color

89 posts
Trying too hard

Today, I return to the life expectancy graphic that Antonio submitted. In a previous post, I looked at the bumps chart. The centerpiece of that graphic is the following complicated bar chart. Let's start with the dual axes. On the left, age, and on the right, year of birth. I actually like this type of dual axes. The two axes present two versions of the same scale so the dual...

0 0
Color palette generator

In the never-ending quest to find the perfect color scheme for any given situation at any given moment, Coolors is another set of tools to find the right shades for your application. The twist is that there’s a generator that shows you schemes based on inputs, such as a certain hue or a photograph. There is also a list of trending palettes. Tags: color, generator

0 0
Speedometer charts: love or hate

Pie chart hate is tired. In this post, I explain my speedometer hate. (Also called gauges,  dials) Next to pie charts, speedometers are perhaps the second most beloved chart species found on business dashboards. Here is a typical example:   For this post, I found one on Reuters about natural gas in Europe. (Thanks to long-time contributor Antonio R. for the tip.) The reason for my dislike is the inefficiency...

0 0
Another reminder that aggregate trends hide information

The last time I looked at the U.S. employment situation, it was during the pandemic. The data revealed the deep flaws of the so-called "not in labor force" classification. This classification is used to dehumanize unemployed people who are declared "not in labor force," in which case they are neither employed nor unemployed -- just not counted at all in the official unemployment (or employment) statistics. The reason given for...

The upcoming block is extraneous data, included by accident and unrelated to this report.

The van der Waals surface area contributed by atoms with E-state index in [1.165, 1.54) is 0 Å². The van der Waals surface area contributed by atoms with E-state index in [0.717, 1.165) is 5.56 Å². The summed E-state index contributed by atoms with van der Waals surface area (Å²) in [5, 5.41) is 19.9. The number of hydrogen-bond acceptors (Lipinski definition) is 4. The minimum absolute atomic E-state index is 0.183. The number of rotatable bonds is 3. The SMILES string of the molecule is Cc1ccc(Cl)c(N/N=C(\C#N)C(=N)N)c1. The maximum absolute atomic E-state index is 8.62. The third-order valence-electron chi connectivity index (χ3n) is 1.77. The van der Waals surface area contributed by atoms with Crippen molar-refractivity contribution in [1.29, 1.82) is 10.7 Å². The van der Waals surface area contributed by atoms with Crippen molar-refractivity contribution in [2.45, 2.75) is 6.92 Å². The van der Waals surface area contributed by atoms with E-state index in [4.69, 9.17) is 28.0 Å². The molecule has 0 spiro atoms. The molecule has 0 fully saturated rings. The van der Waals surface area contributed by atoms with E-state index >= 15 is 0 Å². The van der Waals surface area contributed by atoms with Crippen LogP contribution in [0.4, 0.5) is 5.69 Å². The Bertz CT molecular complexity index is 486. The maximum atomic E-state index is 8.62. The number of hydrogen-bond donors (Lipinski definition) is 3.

0 0
Mapping extreme heat

For Bloomberg, Marie Patino reports on the shifting design choices for mapping weather extremes. The rainbow color scheme and sunny icons aren’t cutting it anymore. Tags: Bloomberg, climate, color, heat

0 0
Funnels and scatters

I took a peek at some of the work submitted by Ray Vella's students in his NYU dataviz class recently. The following chart by Hosanah Bryan caught my eye: The data concern the GDP gap between rich and poor regions in various countries. In some countries, especially in the U.K., the gap is gigantic. In other countries, like Spain and Sweden, the gap is much smaller. The above chart uses...

0 0
A plea to stop climate change from the guy who makes maps

For Washington Post Opinion, a struggling mapmaker makes a plea to stop climate change, because there are no more suitable colors left in the spectrum to show hot: My point is, unless you are here with some kind of innovative new color that is clearly hotter than red and won’t create these ambiguities, our only alternative is to stop climate change. If you won’t do it for the charismatic megafauna...

0 0
Diagram of watercolors from the 17th century

In 1692, artist A. Boogert published a guide to watercolors, showing the thousands of possibilities of mixing 31 shades. Nicholas Rougeux, as per his specialty, modernized the work into an interactive diagram. Tags: color, Nicholas Rougeux

0 0
Who trades with Sweden

It's great that the UN is publishing dataviz but it can do better than this effort: Certain problems are obvious. The country names turned sideways. The meaningless use of color. The inexplicable sequencing of the country/region. Some problems are subtler. "Area, nes" - upon research - is a custom term used by UN Trade Statistics, meaning "not elsewhere specified". The gridlines are debatable. Their function is to help readers figure...

0 0
A German obstacle course

A twitter user sent me this chart from Germany. It came with a translation: "Explanation: The chart says how many car drivers plan to purchase a new state-sponsored ticket for public transport. And of those who do, how many plan to use their car less often." Because visual language should be universal, we shouldn't be deterred by not knowing German. The structure of the data can be readily understood: we...

0 0